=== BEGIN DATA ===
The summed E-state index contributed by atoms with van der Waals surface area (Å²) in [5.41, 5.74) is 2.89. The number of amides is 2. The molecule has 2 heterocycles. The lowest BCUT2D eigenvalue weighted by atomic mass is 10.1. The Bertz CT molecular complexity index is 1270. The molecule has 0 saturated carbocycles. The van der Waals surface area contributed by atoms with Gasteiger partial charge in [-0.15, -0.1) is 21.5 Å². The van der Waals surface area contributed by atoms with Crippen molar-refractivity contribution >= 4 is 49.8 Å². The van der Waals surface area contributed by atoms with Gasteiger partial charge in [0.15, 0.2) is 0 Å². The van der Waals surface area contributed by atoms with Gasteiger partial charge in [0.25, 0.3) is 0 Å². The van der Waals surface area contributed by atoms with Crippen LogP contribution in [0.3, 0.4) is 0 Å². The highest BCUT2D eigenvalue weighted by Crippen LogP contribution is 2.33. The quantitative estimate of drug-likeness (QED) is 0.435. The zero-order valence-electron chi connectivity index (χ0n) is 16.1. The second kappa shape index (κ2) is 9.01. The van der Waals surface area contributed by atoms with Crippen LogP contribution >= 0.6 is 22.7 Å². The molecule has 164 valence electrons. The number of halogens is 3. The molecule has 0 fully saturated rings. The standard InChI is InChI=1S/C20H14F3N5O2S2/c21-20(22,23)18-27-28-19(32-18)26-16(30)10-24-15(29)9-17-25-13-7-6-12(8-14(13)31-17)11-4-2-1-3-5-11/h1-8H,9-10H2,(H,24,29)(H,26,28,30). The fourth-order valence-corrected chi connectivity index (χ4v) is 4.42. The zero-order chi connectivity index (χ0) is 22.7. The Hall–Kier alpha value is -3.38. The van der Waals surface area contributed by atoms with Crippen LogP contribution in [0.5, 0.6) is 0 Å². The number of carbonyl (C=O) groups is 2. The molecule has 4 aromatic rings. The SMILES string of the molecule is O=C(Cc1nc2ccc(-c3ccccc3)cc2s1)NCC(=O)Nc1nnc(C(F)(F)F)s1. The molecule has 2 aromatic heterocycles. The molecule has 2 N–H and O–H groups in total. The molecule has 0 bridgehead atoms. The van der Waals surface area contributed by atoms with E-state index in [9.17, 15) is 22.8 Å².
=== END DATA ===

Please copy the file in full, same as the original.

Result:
The summed E-state index contributed by atoms with van der Waals surface area (Å²) in [5.41, 5.74) is 2.89. The number of amides is 2. The molecule has 2 heterocycles. The lowest BCUT2D eigenvalue weighted by atomic mass is 10.1. The Bertz CT molecular complexity index is 1270. The molecule has 0 saturated carbocycles. The van der Waals surface area contributed by atoms with Gasteiger partial charge in [-0.15, -0.1) is 21.5 Å². The van der Waals surface area contributed by atoms with Crippen molar-refractivity contribution >= 4 is 49.8 Å². The van der Waals surface area contributed by atoms with Gasteiger partial charge in [0.15, 0.2) is 0 Å². The van der Waals surface area contributed by atoms with Gasteiger partial charge in [0.25, 0.3) is 0 Å². The van der Waals surface area contributed by atoms with Crippen LogP contribution in [0.3, 0.4) is 0 Å². The highest BCUT2D eigenvalue weighted by Crippen LogP contribution is 2.33. The quantitative estimate of drug-likeness (QED) is 0.435. The zero-order valence-electron chi connectivity index (χ0n) is 16.1. The second kappa shape index (κ2) is 9.01. The van der Waals surface area contributed by atoms with Crippen LogP contribution >= 0.6 is 22.7 Å². The molecule has 164 valence electrons. The number of halogens is 3. The molecule has 0 fully saturated rings. The standard InChI is InChI=1S/C20H14F3N5O2S2/c21-20(22,23)18-27-28-19(32-18)26-16(30)10-24-15(29)9-17-25-13-7-6-12(8-14(13)31-17)11-4-2-1-3-5-11/h1-8H,9-10H2,(H,24,29)(H,26,28,30). The fourth-order valence-corrected chi connectivity index (χ4v) is 4.42. The zero-order chi connectivity index (χ0) is 22.7. The Hall–Kier alpha value is -3.38. The van der Waals surface area contributed by atoms with Crippen LogP contribution in [0.5, 0.6) is 0 Å². The number of carbonyl (C=O) groups is 2. The molecule has 4 aromatic rings. The SMILES string of the molecule is O=C(Cc1nc2ccc(-c3ccccc3)cc2s1)NCC(=O)Nc1nnc(C(F)(F)F)s1. The molecule has 2 aromatic heterocycles. The molecule has 2 N–H and O–H groups in total. The molecule has 0 bridgehead atoms. The van der Waals surface area contributed by atoms with E-state index in [9.17, 15) is 22.8 Å².